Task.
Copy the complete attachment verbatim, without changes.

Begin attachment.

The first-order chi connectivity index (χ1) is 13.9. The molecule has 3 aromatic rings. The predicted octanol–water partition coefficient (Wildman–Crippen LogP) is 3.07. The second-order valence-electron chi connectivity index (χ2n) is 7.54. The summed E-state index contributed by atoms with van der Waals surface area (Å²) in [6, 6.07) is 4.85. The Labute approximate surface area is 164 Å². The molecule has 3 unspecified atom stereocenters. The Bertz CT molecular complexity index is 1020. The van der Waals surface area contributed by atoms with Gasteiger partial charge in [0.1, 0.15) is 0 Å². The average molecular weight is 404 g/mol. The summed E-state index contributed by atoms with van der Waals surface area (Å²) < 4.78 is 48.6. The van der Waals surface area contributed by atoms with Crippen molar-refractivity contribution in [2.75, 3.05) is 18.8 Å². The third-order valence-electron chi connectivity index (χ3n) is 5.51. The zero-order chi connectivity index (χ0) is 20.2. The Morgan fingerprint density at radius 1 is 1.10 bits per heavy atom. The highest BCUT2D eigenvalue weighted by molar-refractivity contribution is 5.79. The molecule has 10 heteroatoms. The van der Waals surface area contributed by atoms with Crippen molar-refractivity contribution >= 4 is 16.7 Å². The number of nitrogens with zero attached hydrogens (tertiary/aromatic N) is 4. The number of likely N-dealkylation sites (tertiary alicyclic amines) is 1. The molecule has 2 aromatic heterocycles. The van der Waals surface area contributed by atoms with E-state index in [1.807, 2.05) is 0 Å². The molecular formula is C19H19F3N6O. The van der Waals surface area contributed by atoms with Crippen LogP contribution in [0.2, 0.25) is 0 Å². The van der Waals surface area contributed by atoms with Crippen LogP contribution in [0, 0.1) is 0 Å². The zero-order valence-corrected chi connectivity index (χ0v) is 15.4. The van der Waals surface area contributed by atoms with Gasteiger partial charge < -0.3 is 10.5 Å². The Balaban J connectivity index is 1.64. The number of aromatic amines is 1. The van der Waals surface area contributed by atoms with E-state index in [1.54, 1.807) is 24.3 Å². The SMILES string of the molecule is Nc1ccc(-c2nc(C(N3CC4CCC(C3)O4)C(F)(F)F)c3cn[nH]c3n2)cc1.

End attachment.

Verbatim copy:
The first-order chi connectivity index (χ1) is 13.9. The molecule has 3 aromatic rings. The predicted octanol–water partition coefficient (Wildman–Crippen LogP) is 3.07. The second-order valence-electron chi connectivity index (χ2n) is 7.54. The summed E-state index contributed by atoms with van der Waals surface area (Å²) in [6, 6.07) is 4.85. The Labute approximate surface area is 164 Å². The molecule has 3 unspecified atom stereocenters. The Bertz CT molecular complexity index is 1020. The van der Waals surface area contributed by atoms with Gasteiger partial charge in [0.1, 0.15) is 0 Å². The average molecular weight is 404 g/mol. The summed E-state index contributed by atoms with van der Waals surface area (Å²) < 4.78 is 48.6. The van der Waals surface area contributed by atoms with Crippen molar-refractivity contribution in [2.75, 3.05) is 18.8 Å². The third-order valence-electron chi connectivity index (χ3n) is 5.51. The zero-order chi connectivity index (χ0) is 20.2. The Morgan fingerprint density at radius 1 is 1.10 bits per heavy atom. The highest BCUT2D eigenvalue weighted by molar-refractivity contribution is 5.79. The molecule has 10 heteroatoms. The van der Waals surface area contributed by atoms with Crippen molar-refractivity contribution >= 4 is 16.7 Å². The number of nitrogens with zero attached hydrogens (tertiary/aromatic N) is 4. The number of likely N-dealkylation sites (tertiary alicyclic amines) is 1. The molecule has 2 aromatic heterocycles. The van der Waals surface area contributed by atoms with E-state index in [1.807, 2.05) is 0 Å². The molecular formula is C19H19F3N6O. The van der Waals surface area contributed by atoms with Crippen LogP contribution in [0.2, 0.25) is 0 Å². The van der Waals surface area contributed by atoms with Crippen LogP contribution in [0, 0.1) is 0 Å². The zero-order valence-corrected chi connectivity index (χ0v) is 15.4. The van der Waals surface area contributed by atoms with Gasteiger partial charge < -0.3 is 10.5 Å². The Balaban J connectivity index is 1.64. The number of aromatic amines is 1. The van der Waals surface area contributed by atoms with E-state index in [1.54, 1.807) is 24.3 Å². The SMILES string of the molecule is Nc1ccc(-c2nc(C(N3CC4CCC(C3)O4)C(F)(F)F)c3cn[nH]c3n2)cc1.